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The Red Rippers’ Last Tomcat Cruise

VF-11 Transitioned To The F/A-18F Super Hornet After Their Momentous OEF / OIF Cruise in 2004

Official US Navy Photograph

When US Navy Fighter Squadron ELEVEN (VF-11) Red Rippers returned from their 2004 deployment with Carrier Air Wing SEVEN (CVW-7) aboard the carrier USS George Washington (CVN-73), an era came to an end for the Red Rippers. During that eventful Operation Enduring Freedom and Operation Iraqi Freedom deployment the Red Rippers flew repeated bombing sorties over Fallujah west of Bagdad in central Iraq for 48 hours. After the squadron returned from deployment to Naval Air Station (NAS) Oceana in Virginia they began transitioning to the McDonnell Douglas (Boeing) F/A-18F Super Hornet. This video, produced by the Red Rippers and uploaded by YouTuber Scooter B, chronicles the last VF-11 Tomcat Cruise.

Official US Navy Photograph.

Carrier Air Wing SEVEN (CVW-7) deployed aboard the carrier USS George Washington (CVN-73) from January 20th 2004 to July 26th 2004. During this deployment CVW-7 consisted of VF-143 Pukin’ Dogs and VF-11 Red Rippers flying the Grumman F-14B Tomcat, VFA-136 Knighthawks and VFA-131 Wildcats flying the McDonnell Douglas F/A-18C Hornet, VAQ-140 Patriots flying the Grumman EA-6B Prowler, VAW-121 Bluetails flying the Grumman E-2C Hawkeye, VS-31 Topcats flying the Lockheed S-3B Viking, and HS-5 Nightdippers flying Sikorksy HH-60H Rescue Hawk and SH-60F Seahawk helicopters. On April 20th 2005 VF-11 delivered the last of their F-14B Tomcats to the AMARG “boneyard” at Davis-Monthan Air Force Base (AFB) near Tucson in Arizona, ending 24 years of Tomcat operations.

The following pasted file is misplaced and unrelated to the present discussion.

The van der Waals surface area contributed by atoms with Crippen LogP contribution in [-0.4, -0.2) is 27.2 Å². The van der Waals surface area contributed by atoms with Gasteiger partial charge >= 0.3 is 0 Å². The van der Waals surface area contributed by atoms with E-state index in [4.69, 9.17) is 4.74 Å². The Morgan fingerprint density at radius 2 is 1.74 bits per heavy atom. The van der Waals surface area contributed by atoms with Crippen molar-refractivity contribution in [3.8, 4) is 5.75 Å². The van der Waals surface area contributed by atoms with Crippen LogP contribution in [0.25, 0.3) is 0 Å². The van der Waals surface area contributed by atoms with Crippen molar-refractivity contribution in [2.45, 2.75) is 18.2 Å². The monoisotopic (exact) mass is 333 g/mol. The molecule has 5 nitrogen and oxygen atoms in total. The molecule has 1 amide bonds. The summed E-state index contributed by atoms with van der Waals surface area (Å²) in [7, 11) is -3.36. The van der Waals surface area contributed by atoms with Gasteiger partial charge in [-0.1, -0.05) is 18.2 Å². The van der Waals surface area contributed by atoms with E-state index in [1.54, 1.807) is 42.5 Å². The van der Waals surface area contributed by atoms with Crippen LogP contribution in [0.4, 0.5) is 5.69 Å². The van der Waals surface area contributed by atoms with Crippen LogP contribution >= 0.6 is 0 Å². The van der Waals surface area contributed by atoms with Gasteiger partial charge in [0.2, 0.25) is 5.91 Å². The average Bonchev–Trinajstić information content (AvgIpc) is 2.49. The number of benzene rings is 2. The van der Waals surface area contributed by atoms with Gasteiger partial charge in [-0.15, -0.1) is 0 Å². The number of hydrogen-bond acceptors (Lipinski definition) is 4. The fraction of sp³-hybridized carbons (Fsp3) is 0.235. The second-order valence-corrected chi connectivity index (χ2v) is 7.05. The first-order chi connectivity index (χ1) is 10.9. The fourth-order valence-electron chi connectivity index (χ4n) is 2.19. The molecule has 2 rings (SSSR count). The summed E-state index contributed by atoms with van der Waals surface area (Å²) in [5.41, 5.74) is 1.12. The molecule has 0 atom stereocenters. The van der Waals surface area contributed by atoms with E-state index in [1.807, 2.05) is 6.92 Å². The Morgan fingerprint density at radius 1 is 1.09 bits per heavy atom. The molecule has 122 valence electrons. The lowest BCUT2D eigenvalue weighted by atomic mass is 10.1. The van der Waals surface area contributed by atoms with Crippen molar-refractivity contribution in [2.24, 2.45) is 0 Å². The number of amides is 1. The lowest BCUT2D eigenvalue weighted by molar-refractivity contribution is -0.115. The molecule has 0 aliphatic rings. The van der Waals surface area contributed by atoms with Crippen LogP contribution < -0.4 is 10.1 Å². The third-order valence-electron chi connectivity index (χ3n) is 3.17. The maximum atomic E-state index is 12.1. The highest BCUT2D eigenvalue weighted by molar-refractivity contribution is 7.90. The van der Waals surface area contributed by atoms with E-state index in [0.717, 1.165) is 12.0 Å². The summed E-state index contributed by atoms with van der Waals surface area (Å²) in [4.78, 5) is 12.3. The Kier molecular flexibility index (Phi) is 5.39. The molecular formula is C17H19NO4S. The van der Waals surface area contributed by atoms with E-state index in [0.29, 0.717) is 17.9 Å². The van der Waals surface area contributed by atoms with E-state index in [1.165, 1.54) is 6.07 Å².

Official US Navy Photograph

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Bill Walton

Written by Bill Walton

Bill Walton is a life-long aviation enthusiast and expert in aircraft recognition. As a teenager Bill helped his engineer father build an award-winning T-18 homebuilt airplane in their Wisconsin basement. Bill is a freelance writer, an avid sailor, engineer, announcer, husband, father, uncle, mentor, coach, and Navy veteran. Bill lives north of Houston TX with his wife and son under the approach path to KDWH runway 17R, which means they get to look up at a lot of airplanes. A very good thing.

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